Looking beyond the binary: How data for development impacts gender justice?
Who is this presentation for?
- Programmers and policy makers
Assuming that a given database collects the data of individuals with the intent of serving the same group with specific services, then designing this database would require an understanding of this set of individuals. Among the different kinds of data collected about these individuals, suppose only the gender of every individual were to be considered, data collection processes (especially in a developing country) need to collect data about individuals of all genders.
According the UN, in its report titled, “Gender Equality in the 2030 Agenda for Sustainable Development 2018,” there’s no international standard for collecting and measuring gender-identity data. This has resulted in a lack of data about those who are vulnerable to discrimination and inequality because they identify outside the binary genders of male and female. This often translates to a lack of standard at the national level in different countries and the lack of correct data about individuals who may identify outside the binary genders.
“Gendering of Development Data in India: Beyond the Binary” is a qualitative study done by Brindaalakshmi K for the Centre for Internet and Society as part of the big data for development networks backed by the International Development Research Centre (IDRC), Canada. This study looked into the development of data collection initiatives in India to question the inherent assumption that large-scale datasets are the best reference points for designing development solutions such as welfare schemes, especially for marginalized groups like the transgender community.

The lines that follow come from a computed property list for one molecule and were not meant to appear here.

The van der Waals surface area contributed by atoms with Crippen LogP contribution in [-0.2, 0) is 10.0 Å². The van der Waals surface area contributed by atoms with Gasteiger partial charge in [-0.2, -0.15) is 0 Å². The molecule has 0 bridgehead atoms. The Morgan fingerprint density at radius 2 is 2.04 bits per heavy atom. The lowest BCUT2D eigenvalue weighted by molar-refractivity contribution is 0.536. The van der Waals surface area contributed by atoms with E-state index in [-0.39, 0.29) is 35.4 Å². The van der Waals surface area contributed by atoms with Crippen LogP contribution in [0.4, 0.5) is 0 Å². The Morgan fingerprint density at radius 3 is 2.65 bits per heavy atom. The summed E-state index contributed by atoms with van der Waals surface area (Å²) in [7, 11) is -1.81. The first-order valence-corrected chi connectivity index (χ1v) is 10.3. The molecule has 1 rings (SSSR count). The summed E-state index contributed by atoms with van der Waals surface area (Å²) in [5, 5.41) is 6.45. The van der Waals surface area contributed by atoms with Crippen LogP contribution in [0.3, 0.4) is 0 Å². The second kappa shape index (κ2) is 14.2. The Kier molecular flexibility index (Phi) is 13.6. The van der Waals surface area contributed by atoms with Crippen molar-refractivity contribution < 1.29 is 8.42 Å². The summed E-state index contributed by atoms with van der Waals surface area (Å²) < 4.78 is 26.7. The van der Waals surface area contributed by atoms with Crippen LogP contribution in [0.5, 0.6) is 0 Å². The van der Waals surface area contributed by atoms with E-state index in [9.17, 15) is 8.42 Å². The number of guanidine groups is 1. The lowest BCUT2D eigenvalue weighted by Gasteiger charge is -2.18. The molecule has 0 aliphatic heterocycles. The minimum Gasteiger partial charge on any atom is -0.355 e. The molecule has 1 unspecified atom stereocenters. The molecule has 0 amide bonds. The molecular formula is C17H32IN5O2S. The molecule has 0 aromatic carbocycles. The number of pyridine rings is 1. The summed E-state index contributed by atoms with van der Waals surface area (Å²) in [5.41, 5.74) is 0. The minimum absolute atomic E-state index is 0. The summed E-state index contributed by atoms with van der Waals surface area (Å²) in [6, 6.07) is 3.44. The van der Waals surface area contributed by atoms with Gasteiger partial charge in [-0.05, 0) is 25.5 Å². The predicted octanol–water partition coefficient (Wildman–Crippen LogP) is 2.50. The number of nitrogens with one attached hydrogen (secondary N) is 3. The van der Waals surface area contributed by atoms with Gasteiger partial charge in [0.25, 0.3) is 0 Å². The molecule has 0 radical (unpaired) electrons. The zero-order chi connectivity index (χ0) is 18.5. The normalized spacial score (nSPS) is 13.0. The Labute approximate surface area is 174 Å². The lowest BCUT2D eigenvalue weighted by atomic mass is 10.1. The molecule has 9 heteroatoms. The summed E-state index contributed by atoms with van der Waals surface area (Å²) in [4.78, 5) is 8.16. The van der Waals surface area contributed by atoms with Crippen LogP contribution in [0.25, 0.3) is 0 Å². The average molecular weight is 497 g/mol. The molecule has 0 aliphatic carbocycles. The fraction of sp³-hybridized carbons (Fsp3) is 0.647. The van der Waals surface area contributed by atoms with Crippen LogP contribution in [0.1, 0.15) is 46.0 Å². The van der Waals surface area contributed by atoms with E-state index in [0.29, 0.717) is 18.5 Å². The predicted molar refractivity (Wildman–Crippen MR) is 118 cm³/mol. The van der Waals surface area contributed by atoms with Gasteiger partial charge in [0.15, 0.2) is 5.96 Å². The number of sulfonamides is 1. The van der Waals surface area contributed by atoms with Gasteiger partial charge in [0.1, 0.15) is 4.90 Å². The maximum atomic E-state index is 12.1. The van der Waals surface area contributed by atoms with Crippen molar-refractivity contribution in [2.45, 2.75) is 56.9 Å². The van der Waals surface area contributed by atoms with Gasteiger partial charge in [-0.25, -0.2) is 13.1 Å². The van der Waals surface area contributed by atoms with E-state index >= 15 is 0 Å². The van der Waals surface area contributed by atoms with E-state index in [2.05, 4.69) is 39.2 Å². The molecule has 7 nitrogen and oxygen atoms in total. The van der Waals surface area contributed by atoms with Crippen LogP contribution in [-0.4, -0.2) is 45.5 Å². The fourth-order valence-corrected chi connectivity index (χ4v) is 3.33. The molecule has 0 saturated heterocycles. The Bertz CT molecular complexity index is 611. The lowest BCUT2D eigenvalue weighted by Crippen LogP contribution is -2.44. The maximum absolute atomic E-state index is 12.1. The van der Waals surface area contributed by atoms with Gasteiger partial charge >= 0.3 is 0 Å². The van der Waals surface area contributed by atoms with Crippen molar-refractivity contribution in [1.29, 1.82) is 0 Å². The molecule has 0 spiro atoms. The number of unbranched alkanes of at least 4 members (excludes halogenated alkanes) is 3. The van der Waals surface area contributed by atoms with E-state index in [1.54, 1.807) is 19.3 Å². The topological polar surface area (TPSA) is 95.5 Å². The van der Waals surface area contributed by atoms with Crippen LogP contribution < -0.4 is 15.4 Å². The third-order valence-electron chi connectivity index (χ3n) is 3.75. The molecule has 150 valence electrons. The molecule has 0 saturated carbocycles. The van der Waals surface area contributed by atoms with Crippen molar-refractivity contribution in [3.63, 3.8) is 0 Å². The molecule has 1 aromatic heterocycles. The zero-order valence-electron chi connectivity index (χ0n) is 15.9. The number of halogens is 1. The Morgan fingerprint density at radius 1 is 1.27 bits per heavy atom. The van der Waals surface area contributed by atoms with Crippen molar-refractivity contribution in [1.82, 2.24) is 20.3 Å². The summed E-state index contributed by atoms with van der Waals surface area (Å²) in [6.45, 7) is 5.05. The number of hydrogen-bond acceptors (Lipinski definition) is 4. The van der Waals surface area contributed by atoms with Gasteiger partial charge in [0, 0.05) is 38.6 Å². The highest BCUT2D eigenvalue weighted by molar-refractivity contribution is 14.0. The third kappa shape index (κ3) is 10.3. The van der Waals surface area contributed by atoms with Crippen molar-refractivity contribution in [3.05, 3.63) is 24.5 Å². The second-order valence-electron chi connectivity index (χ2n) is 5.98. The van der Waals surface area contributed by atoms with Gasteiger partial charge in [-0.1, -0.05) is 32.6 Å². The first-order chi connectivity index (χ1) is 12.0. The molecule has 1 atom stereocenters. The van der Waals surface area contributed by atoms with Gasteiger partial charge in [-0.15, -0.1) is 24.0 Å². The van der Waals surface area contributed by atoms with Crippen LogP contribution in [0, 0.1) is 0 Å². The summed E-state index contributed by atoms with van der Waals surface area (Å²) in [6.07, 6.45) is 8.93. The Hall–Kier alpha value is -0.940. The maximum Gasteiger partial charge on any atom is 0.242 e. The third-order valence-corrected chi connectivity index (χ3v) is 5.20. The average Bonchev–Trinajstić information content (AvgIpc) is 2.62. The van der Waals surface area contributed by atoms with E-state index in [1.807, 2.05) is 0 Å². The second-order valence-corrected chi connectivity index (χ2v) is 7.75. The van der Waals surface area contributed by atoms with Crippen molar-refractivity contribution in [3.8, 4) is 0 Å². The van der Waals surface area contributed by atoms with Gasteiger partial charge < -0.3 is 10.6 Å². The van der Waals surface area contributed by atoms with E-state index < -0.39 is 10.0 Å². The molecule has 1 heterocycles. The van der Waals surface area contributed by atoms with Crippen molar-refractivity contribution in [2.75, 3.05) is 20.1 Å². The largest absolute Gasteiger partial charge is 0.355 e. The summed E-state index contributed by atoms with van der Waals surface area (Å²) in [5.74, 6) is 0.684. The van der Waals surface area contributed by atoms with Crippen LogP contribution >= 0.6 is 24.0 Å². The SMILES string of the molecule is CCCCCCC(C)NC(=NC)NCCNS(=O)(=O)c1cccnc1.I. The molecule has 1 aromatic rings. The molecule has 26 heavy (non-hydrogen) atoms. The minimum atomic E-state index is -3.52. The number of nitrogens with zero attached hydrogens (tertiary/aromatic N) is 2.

This study attempted to understand how transgender communities want to be included in state, national, and global enumeration processes so that they can effectively access necessary services and the opportunities of responsible enumeration and representations offered to them by digital technologies.
Using the findings from this study, you’ll look at the gaps in data collection processes, especially for a large-scale process like the census and its effects on designing services and the processes to access these services. With gendering of development data in India as a case study, you’ll explore the design of an identity marker, digitization of the identification process, and the resulting data.
Brindaalakshmi dives into areas such as healthcare, financial services, and education, among others, in which individuals outside the binary genders get excluded due to the lack of an inclusive data collection process. This session seeks to answer some questions including if this lack of inclusion in data collection is limited to public services, if private sector services are more inclusive of all genders, how individuals outside the binary want to be enumerated into different data systems, if digital technologies are the solution to the problems of data exclusion, if digital technologies have really solved the problem of marginalization for a marginalized group, the role privacy plays with such a group, if data systems are stuck in a vicious cycle that emphasizes on the need for more data which only results in more bad quality data, and if this vicious cycle of “the need for data” sidesteps the responsibility of service providers to meet the needs of users and, in case of governments, its citizens.
What you'll learn
- Understand the need for a robust design of data collection processes to ensure that any data system is not far from reality
- Learn about the current practices of data collection, its limitations, and social and data justice for people
Brindaalakshmi K is a communications professional and researcher working at the intersection of identities, human rights, public health, and technology. She’s authoring the study "Gendering of Development Data in India: Beyond the Binary: for the Centre for Internet and Society, India as part of the Big Data for Development Network led by five global south organizations and supported by International Development Research Centre (IDRC), Canada. She’s a youth leader with citiesRISE, a global platform working on transforming mental heath policy and practice. She also peer supports members of the LGBTIQA+ community.
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